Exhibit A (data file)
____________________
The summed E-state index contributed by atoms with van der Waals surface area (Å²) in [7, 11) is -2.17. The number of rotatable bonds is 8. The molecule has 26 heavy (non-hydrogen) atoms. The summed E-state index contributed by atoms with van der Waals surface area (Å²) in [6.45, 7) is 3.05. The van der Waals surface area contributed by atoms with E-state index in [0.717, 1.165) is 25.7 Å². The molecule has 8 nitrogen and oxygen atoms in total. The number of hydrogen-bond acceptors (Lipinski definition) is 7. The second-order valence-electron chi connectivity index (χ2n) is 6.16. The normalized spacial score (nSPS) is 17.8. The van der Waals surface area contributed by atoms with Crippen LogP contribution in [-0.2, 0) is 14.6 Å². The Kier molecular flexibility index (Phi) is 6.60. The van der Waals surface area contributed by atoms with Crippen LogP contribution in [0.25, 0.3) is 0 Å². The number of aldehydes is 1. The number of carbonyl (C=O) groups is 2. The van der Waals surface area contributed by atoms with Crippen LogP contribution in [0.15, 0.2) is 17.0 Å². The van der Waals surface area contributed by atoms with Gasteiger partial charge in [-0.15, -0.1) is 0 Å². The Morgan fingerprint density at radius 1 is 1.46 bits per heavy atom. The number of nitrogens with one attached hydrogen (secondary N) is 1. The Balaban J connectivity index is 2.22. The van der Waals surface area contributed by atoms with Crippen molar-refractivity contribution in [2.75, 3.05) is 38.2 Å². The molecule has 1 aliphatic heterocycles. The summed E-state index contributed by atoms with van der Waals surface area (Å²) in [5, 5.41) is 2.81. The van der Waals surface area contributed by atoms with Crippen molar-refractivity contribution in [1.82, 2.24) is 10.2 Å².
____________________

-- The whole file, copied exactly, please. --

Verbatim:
The summed E-state index contributed by atoms with van der Waals surface area (Å²) in [7, 11) is -2.17. The number of rotatable bonds is 8. The molecule has 26 heavy (non-hydrogen) atoms. The summed E-state index contributed by atoms with van der Waals surface area (Å²) in [6.45, 7) is 3.05. The van der Waals surface area contributed by atoms with E-state index in [0.717, 1.165) is 25.7 Å². The molecule has 8 nitrogen and oxygen atoms in total. The number of hydrogen-bond acceptors (Lipinski definition) is 7. The second-order valence-electron chi connectivity index (χ2n) is 6.16. The normalized spacial score (nSPS) is 17.8. The van der Waals surface area contributed by atoms with Crippen LogP contribution in [-0.2, 0) is 14.6 Å². The Kier molecular flexibility index (Phi) is 6.60. The van der Waals surface area contributed by atoms with Crippen LogP contribution in [0.25, 0.3) is 0 Å². The number of aldehydes is 1. The number of carbonyl (C=O) groups is 2. The van der Waals surface area contributed by atoms with Crippen LogP contribution in [0.15, 0.2) is 17.0 Å². The van der Waals surface area contributed by atoms with Gasteiger partial charge in [-0.15, -0.1) is 0 Å². The Morgan fingerprint density at radius 1 is 1.46 bits per heavy atom. The number of nitrogens with one attached hydrogen (secondary N) is 1. The Balaban J connectivity index is 2.22. The van der Waals surface area contributed by atoms with Crippen molar-refractivity contribution in [2.75, 3.05) is 38.2 Å². The molecule has 1 aliphatic heterocycles. The summed E-state index contributed by atoms with van der Waals surface area (Å²) in [5, 5.41) is 2.81. The van der Waals surface area contributed by atoms with Crippen molar-refractivity contribution in [1.82, 2.24) is 10.2 Å².